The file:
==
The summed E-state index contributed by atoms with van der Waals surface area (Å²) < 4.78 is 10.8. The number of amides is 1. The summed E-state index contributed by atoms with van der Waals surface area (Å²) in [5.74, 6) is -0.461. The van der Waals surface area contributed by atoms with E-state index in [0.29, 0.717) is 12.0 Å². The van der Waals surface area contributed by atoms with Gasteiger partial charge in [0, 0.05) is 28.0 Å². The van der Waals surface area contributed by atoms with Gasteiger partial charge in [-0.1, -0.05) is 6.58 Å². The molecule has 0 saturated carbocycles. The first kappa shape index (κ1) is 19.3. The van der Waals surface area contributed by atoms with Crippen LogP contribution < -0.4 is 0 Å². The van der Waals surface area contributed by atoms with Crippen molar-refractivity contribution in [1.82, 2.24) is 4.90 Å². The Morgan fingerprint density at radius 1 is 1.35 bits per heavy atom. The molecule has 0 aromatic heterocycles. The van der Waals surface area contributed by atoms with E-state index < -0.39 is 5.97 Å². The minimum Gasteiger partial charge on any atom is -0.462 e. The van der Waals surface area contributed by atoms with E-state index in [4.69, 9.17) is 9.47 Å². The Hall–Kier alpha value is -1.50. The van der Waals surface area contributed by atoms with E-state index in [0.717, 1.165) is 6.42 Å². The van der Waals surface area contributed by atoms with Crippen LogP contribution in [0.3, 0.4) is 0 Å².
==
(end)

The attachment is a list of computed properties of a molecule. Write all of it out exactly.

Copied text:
The summed E-state index contributed by atoms with van der Waals surface area (Å²) < 4.78 is 10.8. The number of amides is 1. The summed E-state index contributed by atoms with van der Waals surface area (Å²) in [5.74, 6) is -0.461. The van der Waals surface area contributed by atoms with E-state index in [0.29, 0.717) is 12.0 Å². The van der Waals surface area contributed by atoms with Gasteiger partial charge in [0, 0.05) is 28.0 Å². The van der Waals surface area contributed by atoms with Gasteiger partial charge in [-0.1, -0.05) is 6.58 Å². The molecule has 0 saturated carbocycles. The first kappa shape index (κ1) is 19.3. The van der Waals surface area contributed by atoms with Crippen LogP contribution < -0.4 is 0 Å². The van der Waals surface area contributed by atoms with Crippen molar-refractivity contribution in [1.82, 2.24) is 4.90 Å². The Morgan fingerprint density at radius 1 is 1.35 bits per heavy atom. The molecule has 0 aromatic heterocycles. The van der Waals surface area contributed by atoms with E-state index < -0.39 is 5.97 Å². The minimum Gasteiger partial charge on any atom is -0.462 e. The van der Waals surface area contributed by atoms with E-state index in [4.69, 9.17) is 9.47 Å². The Hall–Kier alpha value is -1.50. The van der Waals surface area contributed by atoms with E-state index in [0.717, 1.165) is 6.42 Å². The van der Waals surface area contributed by atoms with Crippen LogP contribution in [0.3, 0.4) is 0 Å².